Book review: Seeing Munch anew

Image: Steffen Kverneland © SelfMadeHero, 2016

Image: Steffen Kverneland © SelfMadeHero, 2016

Emily C. Skaftun
The Norwegian American

As a genre, graphic novels are coming into their own. No longer just the province of tights-wearing mutants, serious works like Maus and Persepolis have shown the range of the illustrated format, so it’s only natural that biographies would get in on the action.

No group of people fits this format better than artists. UK publisher Self Made Hero’s series, Art Masters, aims to document the world’s great artists in a visual medium by seeking out books to add to the collection. Thus far, the series comprises Pablo (Picasso), Vincent (van Gogh), Rembrandt (van Rijn), and (Edvard) Munch. Each is done in its own style and according to its own rules. They were all also originally written and published in languages other than English. A book on Salvador Dalí will join the series in autumn.

Munch, brainchild of Steffen Kverneland, takes a page out of Munch’s own madness. We see repetition of image themes and stylization that at times borders on Cubist. Faces become masks, and not usually flattering ones (the author’s own image is drawn in an especially pejorative way, when it’s included). A muted color scheme dominates, aside from when Munch’s works are reproduced onto the page. Only those details that matter are included, leaving some pages with an unfinished look. But this only makes Munch’s art stand out all the more when it appears: with his world so drab and melancholy, the colors that he saw truly amaze.
In terms of the text itself, Kverneland set himself a demanding rule, as explained in the book’s intro:

Image: Steffen Kverneland © SelfMadeHero, 2016 Kverneland describes his rule.

Image: Steffen Kverneland © SelfMadeHero, 2016
Kverneland describes his rule.

Munch kept copious diaries and correspondences, and it is from these that the text is taken as we go through the artist’s early life in Berlin and other formative experiences. Even though they are primary texts, Kverneland cautions that “they should be taken with a grain of salt.” Munch, after all, was devoted to rendering his subjective truth in his art. He referred to some of his diaries as “literary journals.”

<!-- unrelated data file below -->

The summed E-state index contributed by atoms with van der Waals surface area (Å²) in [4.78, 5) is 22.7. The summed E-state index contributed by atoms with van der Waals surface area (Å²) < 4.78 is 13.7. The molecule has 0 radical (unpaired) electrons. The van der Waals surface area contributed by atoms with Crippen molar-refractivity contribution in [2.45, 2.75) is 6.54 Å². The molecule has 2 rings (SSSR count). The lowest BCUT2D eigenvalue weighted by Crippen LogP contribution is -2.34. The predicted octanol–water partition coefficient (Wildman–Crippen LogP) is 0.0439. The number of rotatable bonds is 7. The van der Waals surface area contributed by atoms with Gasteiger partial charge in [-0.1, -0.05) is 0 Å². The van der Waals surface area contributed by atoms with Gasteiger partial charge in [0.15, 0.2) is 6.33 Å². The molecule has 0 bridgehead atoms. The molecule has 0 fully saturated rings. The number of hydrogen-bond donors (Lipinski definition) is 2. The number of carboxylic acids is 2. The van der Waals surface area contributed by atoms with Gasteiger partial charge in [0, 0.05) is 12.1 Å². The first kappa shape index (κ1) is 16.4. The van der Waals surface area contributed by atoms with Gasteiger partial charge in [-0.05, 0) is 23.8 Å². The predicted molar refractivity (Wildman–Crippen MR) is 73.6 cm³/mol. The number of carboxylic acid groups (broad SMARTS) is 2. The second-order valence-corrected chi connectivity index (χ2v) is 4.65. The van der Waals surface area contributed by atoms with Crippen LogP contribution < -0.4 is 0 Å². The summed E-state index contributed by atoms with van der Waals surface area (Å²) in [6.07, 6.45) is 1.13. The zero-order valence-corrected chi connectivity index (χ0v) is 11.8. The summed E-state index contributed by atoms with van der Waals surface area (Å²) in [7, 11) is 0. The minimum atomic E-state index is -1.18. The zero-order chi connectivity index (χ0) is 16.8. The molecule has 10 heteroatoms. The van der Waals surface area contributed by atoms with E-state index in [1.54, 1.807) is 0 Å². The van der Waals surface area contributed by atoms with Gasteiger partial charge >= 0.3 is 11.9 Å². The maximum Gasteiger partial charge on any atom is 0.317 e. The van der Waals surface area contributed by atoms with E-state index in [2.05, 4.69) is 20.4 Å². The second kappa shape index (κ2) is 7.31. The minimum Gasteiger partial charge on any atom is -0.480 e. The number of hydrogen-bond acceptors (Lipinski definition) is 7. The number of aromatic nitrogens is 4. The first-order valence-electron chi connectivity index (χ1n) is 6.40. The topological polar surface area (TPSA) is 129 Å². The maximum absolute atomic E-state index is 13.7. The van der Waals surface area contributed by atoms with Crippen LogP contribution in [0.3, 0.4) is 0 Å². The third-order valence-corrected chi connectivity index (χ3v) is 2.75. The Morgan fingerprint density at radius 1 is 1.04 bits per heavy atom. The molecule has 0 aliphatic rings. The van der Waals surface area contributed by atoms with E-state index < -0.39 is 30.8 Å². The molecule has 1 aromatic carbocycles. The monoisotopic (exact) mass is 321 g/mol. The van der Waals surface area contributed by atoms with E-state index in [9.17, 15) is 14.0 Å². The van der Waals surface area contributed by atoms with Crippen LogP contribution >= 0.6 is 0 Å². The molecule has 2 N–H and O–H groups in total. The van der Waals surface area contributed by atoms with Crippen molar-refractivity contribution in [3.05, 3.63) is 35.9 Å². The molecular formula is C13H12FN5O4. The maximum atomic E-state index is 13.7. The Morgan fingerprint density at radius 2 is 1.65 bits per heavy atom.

If I were to criticize any aspect of this phenomenal work, I’d say that the integration of these sources is sometimes clunky and even confusing. I’ll admit to trouble following the cast of characters through some of the time jumps and POV switches as various of Munch’s compatriots were used to tell the story. This vanished on a second read.

Image: Steffen Kverneland © SelfMadeHero, 2016 Scenes from the book: Kverneland illustrates Munch’s turmoil.

Image: Steffen Kverneland © SelfMadeHero, 2016
Scenes from the book: Kverneland illustrates Munch’s turmoil.

Steffen Kverneland’s specialty is adapting classic literature to a visual format. He’s won Norsk Tegneserieforum’s Sproing award twice for other of his graphic series, and in 2013 Munch took home the prestigious Brage Prize in non-fiction. It’s easy to see why when you hold this substantial book in your hands and begin to turn its painstakingly illustrated pages.

Munch is available in English from Amazon and Barnes & Noble. Or if you’re feeling extra Norsk, you can purchase it in the original Norwegian from No Comprende Press: Shipping to the U.S. is $13.

This article originally appeared in the June 3, 2016, issue of The Norwegian American. To subscribe, visit SUBSCRIBE or call us at (206) 784-4617.

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The Norwegian American is North America's oldest and only Norwegian newspaper, published since May 17, 1889.